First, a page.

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Meursault Wine

Cotes de Beaune, Burgundy

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Known to offer a magical balance of smoothness and freshness, Meursault's quality is hard to rival. The village lies in the middle of Côte de Beaune, just south of Volnay. Meursault is said to mean “mouse’s jump” because in the past the plots producing Pinot Noir and those producing Chardonnay were no more than a mouse’s jump from one another. Today the village is almost exclusively Chardonnay. A tiny bit of Pinot Noir is produced here with the best coming from Les Santenots on its northern side near Volnay.

While there are no Grands Crus, Meursault’s numerous acclaimed Premiers Crus can compete with any other top-notch white Burgundy. Some to know are Les Perrières, Les Genevrières, Les Charmes, Le Poruzot, Les Bouchères and Les Gouttes d’Or.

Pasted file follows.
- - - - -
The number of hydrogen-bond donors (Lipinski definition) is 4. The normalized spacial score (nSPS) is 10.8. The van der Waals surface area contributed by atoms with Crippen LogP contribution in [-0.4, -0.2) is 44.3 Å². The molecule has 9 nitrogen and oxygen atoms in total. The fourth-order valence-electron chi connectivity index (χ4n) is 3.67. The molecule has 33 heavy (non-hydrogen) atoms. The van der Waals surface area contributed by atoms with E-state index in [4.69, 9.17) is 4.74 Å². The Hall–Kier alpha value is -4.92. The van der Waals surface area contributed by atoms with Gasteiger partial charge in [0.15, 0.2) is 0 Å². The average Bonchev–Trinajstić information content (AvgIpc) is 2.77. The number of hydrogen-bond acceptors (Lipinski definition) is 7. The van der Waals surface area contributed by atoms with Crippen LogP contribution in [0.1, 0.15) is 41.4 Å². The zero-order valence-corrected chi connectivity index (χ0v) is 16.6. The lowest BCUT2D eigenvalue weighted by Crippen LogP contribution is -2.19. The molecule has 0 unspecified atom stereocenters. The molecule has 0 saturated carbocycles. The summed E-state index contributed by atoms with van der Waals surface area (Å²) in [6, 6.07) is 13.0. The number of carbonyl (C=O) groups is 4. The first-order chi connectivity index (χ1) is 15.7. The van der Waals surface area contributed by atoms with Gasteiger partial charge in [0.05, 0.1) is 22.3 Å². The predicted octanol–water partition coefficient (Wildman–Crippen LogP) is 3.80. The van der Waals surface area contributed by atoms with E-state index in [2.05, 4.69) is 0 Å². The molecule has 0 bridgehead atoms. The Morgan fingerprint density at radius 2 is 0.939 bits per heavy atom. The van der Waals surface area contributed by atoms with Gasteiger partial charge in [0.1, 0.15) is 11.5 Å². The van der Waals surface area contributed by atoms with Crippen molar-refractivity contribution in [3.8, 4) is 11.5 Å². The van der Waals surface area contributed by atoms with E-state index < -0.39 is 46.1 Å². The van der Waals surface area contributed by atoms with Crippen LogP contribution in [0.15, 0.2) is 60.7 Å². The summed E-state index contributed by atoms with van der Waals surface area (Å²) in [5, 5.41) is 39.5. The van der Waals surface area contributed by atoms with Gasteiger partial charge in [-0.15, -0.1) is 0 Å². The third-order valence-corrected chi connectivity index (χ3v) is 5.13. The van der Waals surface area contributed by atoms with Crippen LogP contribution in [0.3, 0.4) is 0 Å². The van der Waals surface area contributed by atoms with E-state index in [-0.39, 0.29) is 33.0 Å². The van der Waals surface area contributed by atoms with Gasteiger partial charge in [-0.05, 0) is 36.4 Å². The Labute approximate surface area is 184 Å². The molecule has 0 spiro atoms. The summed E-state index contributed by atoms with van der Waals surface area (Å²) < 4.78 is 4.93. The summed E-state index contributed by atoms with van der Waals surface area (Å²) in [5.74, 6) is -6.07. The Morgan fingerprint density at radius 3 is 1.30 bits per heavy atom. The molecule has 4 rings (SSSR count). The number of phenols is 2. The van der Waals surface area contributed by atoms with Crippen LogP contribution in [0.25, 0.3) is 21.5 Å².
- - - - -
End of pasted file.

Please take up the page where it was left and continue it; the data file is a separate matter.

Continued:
Meursault produces outstanding village level wines as well. In general great Premiers Crus and even village level Meursault (Chardonnay) have enticing aromas of lime peel, tropical fruit, crushed rocks, spice and hazelnut. On the palate there is a wonderful balance of brightness and a seductive length with flavors of white peach, pineapple and citrus.

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One of the most popular and versatile white wine grapes, Chardonnay offers a wide range of flavors and styles depending on where it is grown and how it is made. While it tends to flourish in most environments, Chardonnay from its Burgundian homeland produces some of the most remarkable and longest lived examples. California produces both oaky, buttery styles and leaner, European-inspired wines. Somm Secret—The Burgundian subregion of Chablis, while typically using older oak barrels, produces a bright style similar to the unoaked style. Anyone who doesn't like oaky Chardonnay would likely enjoy Chablis.

BVVMERSAULT_2011 Item# 27994